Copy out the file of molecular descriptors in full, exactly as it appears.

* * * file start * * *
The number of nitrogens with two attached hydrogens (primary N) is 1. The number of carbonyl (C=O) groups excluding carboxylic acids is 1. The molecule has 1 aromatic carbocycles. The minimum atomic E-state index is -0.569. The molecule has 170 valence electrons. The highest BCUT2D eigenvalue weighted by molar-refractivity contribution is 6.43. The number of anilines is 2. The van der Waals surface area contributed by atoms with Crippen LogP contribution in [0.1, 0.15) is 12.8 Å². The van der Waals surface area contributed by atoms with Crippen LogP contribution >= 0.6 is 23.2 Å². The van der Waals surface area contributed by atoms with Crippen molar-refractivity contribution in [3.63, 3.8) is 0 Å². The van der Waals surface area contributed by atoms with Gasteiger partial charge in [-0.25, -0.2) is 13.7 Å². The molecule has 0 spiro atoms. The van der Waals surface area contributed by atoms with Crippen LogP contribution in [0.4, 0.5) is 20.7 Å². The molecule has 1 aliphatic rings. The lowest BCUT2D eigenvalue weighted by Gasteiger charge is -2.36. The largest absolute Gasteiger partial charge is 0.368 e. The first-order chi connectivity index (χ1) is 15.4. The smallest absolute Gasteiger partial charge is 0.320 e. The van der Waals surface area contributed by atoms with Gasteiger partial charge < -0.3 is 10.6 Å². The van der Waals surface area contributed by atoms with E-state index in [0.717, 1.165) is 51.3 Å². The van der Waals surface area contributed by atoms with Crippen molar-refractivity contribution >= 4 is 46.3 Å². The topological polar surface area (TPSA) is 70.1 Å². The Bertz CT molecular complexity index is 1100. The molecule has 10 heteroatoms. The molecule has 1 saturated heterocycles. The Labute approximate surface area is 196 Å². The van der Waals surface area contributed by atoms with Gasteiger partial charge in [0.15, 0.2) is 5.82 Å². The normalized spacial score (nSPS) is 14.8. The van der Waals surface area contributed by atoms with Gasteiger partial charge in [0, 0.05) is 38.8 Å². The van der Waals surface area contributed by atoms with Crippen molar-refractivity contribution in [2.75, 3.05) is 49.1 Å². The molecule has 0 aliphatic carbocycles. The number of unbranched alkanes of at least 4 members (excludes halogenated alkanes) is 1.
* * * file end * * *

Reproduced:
The number of nitrogens with two attached hydrogens (primary N) is 1. The number of carbonyl (C=O) groups excluding carboxylic acids is 1. The molecule has 1 aromatic carbocycles. The minimum atomic E-state index is -0.569. The molecule has 170 valence electrons. The highest BCUT2D eigenvalue weighted by molar-refractivity contribution is 6.43. The number of anilines is 2. The van der Waals surface area contributed by atoms with Crippen LogP contribution in [0.1, 0.15) is 12.8 Å². The van der Waals surface area contributed by atoms with Crippen LogP contribution >= 0.6 is 23.2 Å². The van der Waals surface area contributed by atoms with Crippen molar-refractivity contribution in [3.63, 3.8) is 0 Å². The van der Waals surface area contributed by atoms with Gasteiger partial charge in [-0.25, -0.2) is 13.7 Å². The molecule has 0 spiro atoms. The van der Waals surface area contributed by atoms with Crippen LogP contribution in [0.4, 0.5) is 20.7 Å². The molecule has 1 aliphatic rings. The lowest BCUT2D eigenvalue weighted by Gasteiger charge is -2.36. The largest absolute Gasteiger partial charge is 0.368 e. The first-order chi connectivity index (χ1) is 15.4. The smallest absolute Gasteiger partial charge is 0.320 e. The van der Waals surface area contributed by atoms with Gasteiger partial charge < -0.3 is 10.6 Å². The van der Waals surface area contributed by atoms with E-state index in [0.717, 1.165) is 51.3 Å². The van der Waals surface area contributed by atoms with Crippen molar-refractivity contribution >= 4 is 46.3 Å². The topological polar surface area (TPSA) is 70.1 Å². The Bertz CT molecular complexity index is 1100. The molecule has 10 heteroatoms. The molecule has 1 saturated heterocycles. The Labute approximate surface area is 196 Å². The van der Waals surface area contributed by atoms with Gasteiger partial charge in [0.15, 0.2) is 5.82 Å². The normalized spacial score (nSPS) is 14.8. The van der Waals surface area contributed by atoms with Gasteiger partial charge in [0, 0.05) is 38.8 Å². The van der Waals surface area contributed by atoms with Crippen molar-refractivity contribution in [2.75, 3.05) is 49.1 Å². The molecule has 0 aliphatic carbocycles. The number of unbranched alkanes of at least 4 members (excludes halogenated alkanes) is 1.